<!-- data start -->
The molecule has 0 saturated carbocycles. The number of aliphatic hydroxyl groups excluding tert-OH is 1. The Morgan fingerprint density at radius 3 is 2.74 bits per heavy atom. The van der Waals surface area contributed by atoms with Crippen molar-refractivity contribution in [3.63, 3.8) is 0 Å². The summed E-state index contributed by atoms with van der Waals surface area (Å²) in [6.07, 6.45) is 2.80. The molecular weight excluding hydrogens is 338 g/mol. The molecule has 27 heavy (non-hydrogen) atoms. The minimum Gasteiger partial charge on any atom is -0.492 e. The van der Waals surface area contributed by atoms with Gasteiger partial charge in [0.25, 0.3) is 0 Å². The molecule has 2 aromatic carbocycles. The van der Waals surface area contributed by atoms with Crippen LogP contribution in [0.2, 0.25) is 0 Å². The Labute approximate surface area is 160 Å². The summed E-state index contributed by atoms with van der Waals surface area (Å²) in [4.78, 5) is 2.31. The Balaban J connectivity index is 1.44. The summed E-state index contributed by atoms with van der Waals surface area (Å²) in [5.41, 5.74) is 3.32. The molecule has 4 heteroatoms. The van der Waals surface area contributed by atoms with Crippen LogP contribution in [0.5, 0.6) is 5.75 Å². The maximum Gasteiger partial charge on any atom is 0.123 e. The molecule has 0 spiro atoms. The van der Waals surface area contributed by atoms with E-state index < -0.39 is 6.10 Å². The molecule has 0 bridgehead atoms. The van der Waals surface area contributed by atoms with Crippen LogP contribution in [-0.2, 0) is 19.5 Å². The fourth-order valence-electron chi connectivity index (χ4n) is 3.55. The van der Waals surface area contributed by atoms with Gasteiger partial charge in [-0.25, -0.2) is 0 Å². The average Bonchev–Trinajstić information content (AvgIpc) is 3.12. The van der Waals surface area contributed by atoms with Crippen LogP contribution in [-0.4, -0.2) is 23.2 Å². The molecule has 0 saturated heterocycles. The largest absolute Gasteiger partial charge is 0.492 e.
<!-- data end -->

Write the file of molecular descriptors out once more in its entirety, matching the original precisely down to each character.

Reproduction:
The molecule has 0 saturated carbocycles. The number of aliphatic hydroxyl groups excluding tert-OH is 1. The Morgan fingerprint density at radius 3 is 2.74 bits per heavy atom. The van der Waals surface area contributed by atoms with Crippen molar-refractivity contribution in [3.63, 3.8) is 0 Å². The summed E-state index contributed by atoms with van der Waals surface area (Å²) in [6.07, 6.45) is 2.80. The molecular weight excluding hydrogens is 338 g/mol. The molecule has 27 heavy (non-hydrogen) atoms. The minimum Gasteiger partial charge on any atom is -0.492 e. The van der Waals surface area contributed by atoms with Gasteiger partial charge in [0.25, 0.3) is 0 Å². The molecule has 2 aromatic carbocycles. The van der Waals surface area contributed by atoms with Crippen LogP contribution in [0.2, 0.25) is 0 Å². The Labute approximate surface area is 160 Å². The summed E-state index contributed by atoms with van der Waals surface area (Å²) in [4.78, 5) is 2.31. The Balaban J connectivity index is 1.44. The summed E-state index contributed by atoms with van der Waals surface area (Å²) in [5.41, 5.74) is 3.32. The molecule has 4 heteroatoms. The van der Waals surface area contributed by atoms with Crippen LogP contribution in [0.5, 0.6) is 5.75 Å². The maximum Gasteiger partial charge on any atom is 0.123 e. The molecule has 0 spiro atoms. The van der Waals surface area contributed by atoms with E-state index < -0.39 is 6.10 Å². The molecule has 0 bridgehead atoms. The van der Waals surface area contributed by atoms with Crippen LogP contribution in [-0.2, 0) is 19.5 Å². The fourth-order valence-electron chi connectivity index (χ4n) is 3.55. The van der Waals surface area contributed by atoms with Gasteiger partial charge in [-0.25, -0.2) is 0 Å². The average Bonchev–Trinajstić information content (AvgIpc) is 3.12. The van der Waals surface area contributed by atoms with Crippen LogP contribution in [-0.4, -0.2) is 23.2 Å². The molecule has 0 saturated heterocycles. The largest absolute Gasteiger partial charge is 0.492 e.